|Date||11 June 2011|
|Location||Colwyn Bay, Conwy||SH 85229 79130; 53.29664°N, 3.72349°W|
Currently derelict and in the hands of bankruptcy trustees, Victoria Pier in Colwyn Bay is a Grade II listed structure and was designed by architects Maynall & Littlewood and built in 1899-1900. Its construction was of cast-iron screw piles, steel girders and wooden decking.
The late Victorian pleasure pier has had a somewhat chequered history. It originally comprised a promenade deck and a 2,500-seat pavilion, with a 600-seat theatre being added later. The pavilion has been rebuilt twice following fires, with the present one opening in 1934. The smaller theatre also fell victim to a separate fire.
In the 1920s, Colwyn Bay Urban District Council bought the pier from the original owners, The Victoria Pier Company, which was in financial straits at the time. The popularity of the pier and its entertainments began to wane in the 1950s and in the late 1960s the council sold it to a subsidiary of Trust House Forte. In the 1970s the pavilion — having been converted into ‘The Dixieland Showbar’ — was a popular venue for music concerts. At the end of the decade Parkers Leisure bought the pier and ran its facilities until 1991, after which time the pier and its buildings suffered from vandalism and arson.
Then Mike Paxman bought the pier in 1994 and undertook some restoration work and alterations, later selling it to Steve Hunt in 2003. Hunt then embarked upon a programme of restoration, during which time the entrance buildings and a section of the promenade were opened, with the pavilion being used for special events.
However, the pier again closed in 2008, when Mr Hunt was declared bankrupt as a result of a long-running dispute with Conwy County Borough Council over business rates and council tax. In his web site, Mr Hunt makes various accusations against the council and provides a detailed catalogue of events surrounding the affair supported by documents obtained from the council in requests made under the Data Protection Act and the Freedom of Information Act — which were only made available to him after the council obtained the bankruptcy ruling.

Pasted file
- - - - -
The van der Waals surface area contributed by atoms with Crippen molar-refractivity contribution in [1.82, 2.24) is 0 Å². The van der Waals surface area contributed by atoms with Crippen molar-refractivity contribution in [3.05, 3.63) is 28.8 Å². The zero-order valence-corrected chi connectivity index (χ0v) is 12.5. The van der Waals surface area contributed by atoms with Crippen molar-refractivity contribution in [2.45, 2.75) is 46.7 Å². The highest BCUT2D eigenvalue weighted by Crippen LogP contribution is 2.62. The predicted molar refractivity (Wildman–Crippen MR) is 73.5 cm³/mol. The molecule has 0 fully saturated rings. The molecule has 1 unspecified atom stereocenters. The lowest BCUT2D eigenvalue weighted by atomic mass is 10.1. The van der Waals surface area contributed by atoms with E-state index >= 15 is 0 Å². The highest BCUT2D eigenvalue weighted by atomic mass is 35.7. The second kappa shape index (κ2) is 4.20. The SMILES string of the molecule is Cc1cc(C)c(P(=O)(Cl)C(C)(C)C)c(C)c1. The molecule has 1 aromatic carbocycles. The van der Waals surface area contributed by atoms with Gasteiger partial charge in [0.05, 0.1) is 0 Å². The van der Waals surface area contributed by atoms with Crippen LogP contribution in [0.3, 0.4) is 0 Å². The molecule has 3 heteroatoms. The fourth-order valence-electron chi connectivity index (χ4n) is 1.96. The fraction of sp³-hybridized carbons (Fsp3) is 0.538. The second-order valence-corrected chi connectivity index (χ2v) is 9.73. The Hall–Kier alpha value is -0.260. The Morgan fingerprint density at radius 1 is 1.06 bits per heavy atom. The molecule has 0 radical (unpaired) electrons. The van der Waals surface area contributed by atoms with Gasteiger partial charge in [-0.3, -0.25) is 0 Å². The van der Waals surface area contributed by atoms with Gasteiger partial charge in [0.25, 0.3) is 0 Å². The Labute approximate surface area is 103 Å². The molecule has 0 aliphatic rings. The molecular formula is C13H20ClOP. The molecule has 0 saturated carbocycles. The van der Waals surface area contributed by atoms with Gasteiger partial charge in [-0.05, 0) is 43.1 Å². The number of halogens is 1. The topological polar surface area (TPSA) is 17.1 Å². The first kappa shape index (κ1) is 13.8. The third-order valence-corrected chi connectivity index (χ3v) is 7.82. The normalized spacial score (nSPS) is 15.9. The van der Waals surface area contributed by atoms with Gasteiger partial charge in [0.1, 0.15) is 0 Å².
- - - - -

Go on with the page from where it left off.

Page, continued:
On 7 June Mr Hunt started a hunger strike in protest of the council’s actions, calling for an official public inquiry into the matter. On 10 June, he met with Clwyd West MP and Welsh Office Minister David Jones for discussions. He then suspended the hunger strike to collate his evidence to present to the appropriate authorities.
Meanwhile, with estimated costs of £3.5m for ‘basic renovation’ and £1m for demolition, the council had been deliberating its options with regards to the pier’s future. With around half of the councillors present at a special meeting, held in private, they voted on 8 June to purchase the pier from the trustees, with only one councillor voting against. As a public body, the council will assume liability for the pier’s restoration, even if external funding cannot be secured. If no buyer had come forward, the pier would have reverted to Mr Hunt next month.
Victoria Pier and Pavilion (Royal Commission on the Ancient & Historical Monuments of Wales);